Nether Lypiatt Manor is a compact, neo-Classical manor house in the mainly rural parish of Thrupp, near Stroud in Gloucestershire. It was formerly the country home of Prince and Princess Michael of Kent and is a Grade I listed building.
Built in the early 1700s by an unknown architect for Judge Charles Coxe, with one wing added in 1931 by Morley Horder, the small house forms a perfect square of 46 feet (14 m) on each side, with sash windows, tall chimneys, hipped roofs and gate piers and railings. The attic storey with dormers was removed in 1844, but replaced by Horder c.1923. It has been praised by architectural historian Mark Girouard as perfectly exemplifying the early eighteenth-century formal house in miniature. The house, in 35 acres (14 ha) of grounds, has four reception rooms, eight bedrooms, and four bathrooms. It comprises four floors, including a tall basement and an attic floor. Inside, much of the early eighteenth-century panelling survives, as do original stone fireplaces. A fine staircase runs from basement to attic.
There is a possibility that Nether Lypiatt Manor was the influence for the Governor's Palace in Williamsburg, Virginia.
The garden designer Rosemary Verey worked on the gardens of Nether Lypiatt for Prince and Princess Michael.
The grounds have recently been re-developed with a series of new gardens, including a refurbished traditional flower garden in keeping with the original arts and crafts backbone of vistas and hedges.
On the death of Thomas Freame in 1689, his estate at Nether Lypiatt was divided between his two co-heiresses. One, Anne Chamberlayne, obtained the previous house, which stood near to the present house. Her daughter Catherine married judge Charles Coxe (1656–1728), MP for Cirencester and later Gloucester, and circuit judge in Wales, They inherited the house in 1699 and built the present house in the early 1700s. Their son John inherited the house in 1728 after which it passed down in his family until 1914 (though, from 1884, occupied by tenants), when it was bought by Arthur Stanton. He sold it to Mr Corbett Woodall, who commissioned architect Peter Morley Horder to recondition the house, installing bathrooms and planting the avenue of limes to the south.
In 1923 it was bought by Gordon Woodhouse (heir to a Marsala fortune) and his wife, the harpsichordist Violet Gordon Woodhouse, who lived in a menage a cinq. They added the north-west pavilion and improved the interior. After Gordon's death in 1951, the property passed to Captain John Gwynne, a nephew of Violet. In 1956-7, Frederick Nettlefold, with Jeremy Benson as his architect, lifted and completely rebuilt the roof in strict accordance with the original plan, after an 1848 inaccurate re-roof.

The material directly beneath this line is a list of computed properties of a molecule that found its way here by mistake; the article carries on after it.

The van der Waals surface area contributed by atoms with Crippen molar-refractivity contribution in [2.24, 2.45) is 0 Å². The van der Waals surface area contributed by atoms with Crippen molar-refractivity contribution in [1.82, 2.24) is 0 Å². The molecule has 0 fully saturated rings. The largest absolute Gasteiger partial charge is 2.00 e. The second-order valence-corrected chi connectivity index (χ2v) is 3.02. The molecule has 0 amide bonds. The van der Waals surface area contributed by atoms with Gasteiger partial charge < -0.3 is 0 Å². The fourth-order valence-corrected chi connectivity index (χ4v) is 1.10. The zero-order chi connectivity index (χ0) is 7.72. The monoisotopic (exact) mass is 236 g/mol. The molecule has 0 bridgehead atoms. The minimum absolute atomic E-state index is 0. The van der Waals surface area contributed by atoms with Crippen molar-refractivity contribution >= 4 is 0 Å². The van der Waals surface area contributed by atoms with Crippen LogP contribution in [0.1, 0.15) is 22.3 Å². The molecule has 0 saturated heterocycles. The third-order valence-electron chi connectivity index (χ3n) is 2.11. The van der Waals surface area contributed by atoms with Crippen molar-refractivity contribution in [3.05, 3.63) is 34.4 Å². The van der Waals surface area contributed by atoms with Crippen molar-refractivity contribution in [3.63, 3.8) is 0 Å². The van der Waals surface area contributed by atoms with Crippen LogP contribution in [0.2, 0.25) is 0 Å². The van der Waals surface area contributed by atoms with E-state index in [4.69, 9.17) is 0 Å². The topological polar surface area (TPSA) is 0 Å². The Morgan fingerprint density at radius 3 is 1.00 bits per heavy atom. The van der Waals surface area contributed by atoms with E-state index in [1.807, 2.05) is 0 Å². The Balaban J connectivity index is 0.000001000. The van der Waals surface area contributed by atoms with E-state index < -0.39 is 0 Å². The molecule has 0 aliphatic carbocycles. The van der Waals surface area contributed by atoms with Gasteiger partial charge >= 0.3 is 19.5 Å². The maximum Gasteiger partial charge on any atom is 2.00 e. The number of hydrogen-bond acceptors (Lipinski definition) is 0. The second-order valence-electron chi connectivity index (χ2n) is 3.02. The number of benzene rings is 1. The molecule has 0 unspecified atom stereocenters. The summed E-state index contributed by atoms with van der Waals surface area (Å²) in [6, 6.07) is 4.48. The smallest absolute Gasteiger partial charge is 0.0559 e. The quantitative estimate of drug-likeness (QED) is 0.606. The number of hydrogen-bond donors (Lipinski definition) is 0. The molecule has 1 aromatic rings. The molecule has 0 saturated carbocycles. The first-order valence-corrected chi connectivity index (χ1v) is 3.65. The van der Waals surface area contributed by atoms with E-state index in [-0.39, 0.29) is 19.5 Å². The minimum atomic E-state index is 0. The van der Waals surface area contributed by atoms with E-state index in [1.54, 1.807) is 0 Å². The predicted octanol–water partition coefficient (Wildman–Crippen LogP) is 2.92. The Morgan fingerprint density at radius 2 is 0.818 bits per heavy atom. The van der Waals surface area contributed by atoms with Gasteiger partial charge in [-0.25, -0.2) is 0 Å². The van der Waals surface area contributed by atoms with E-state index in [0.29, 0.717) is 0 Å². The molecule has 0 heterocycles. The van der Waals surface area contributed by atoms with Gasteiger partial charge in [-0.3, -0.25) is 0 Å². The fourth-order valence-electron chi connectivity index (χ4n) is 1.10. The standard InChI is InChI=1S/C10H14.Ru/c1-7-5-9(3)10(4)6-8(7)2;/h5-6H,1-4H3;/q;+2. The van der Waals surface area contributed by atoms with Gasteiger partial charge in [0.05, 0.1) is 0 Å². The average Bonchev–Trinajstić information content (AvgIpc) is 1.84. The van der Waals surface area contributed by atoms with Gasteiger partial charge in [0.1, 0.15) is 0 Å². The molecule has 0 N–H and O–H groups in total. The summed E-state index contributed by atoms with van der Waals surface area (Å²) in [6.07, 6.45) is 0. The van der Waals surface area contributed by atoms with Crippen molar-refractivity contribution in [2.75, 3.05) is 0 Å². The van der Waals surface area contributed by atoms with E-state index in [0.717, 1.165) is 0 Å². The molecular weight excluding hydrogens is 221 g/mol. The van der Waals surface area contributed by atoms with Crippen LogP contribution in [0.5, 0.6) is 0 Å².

In 1980 it was bought by Prince and Princess Michael. Other members of the British royal family also lived near Prince and Princess Michael at Nether Lypiatt. Anne, Princess Royal lived at nearby Gatcombe Park, and Charles, Prince of Wales lived at Highgrove House near Tetbury.
In 2005, Nether Lypiatt Manor was put up for sale. The agent was originally asking for offers in excess of £6 million, but by February 2006 this had been lowered to £5.5 million. According to the Sunday Times it was purchased by the businessman and Labour life peer Lord Drayson for £5.75 million. The property was put up for sale again in 2023, launching in the Country Life on 31st May at a price of £11 million.
For a review of Nether Lypiatt Manor (with 27 photographs) see Christopher Hussey in Country Life, 19 and 26 May 1934, and for Morley Horder’s restorations in particular, see R. Randal Phillips in idem, 24 March and 7 April 1923; see also Osbert Sitwell, Noble Essences or Courteous Revelations and Craftsmen (London 1950), pp. 255-256, and Sachervell Sitwell, British Architects and Craftsmen (4th edn. 1948), p. 40. For a history of Nether Lypiatt, see Mary A Rudd, Historical Records of Bisley with Lypiatt (Gloucester, 1937), wherein, however, the date of the building is wrongly taken as 1717." Quotation from The Nettlefolds, A Genealogical Account of The Family of Nettlefold by C. Anthony Crofton Anno Domini MDCCCClxii. All books mentioned In the quotation, can be found, in The British Library.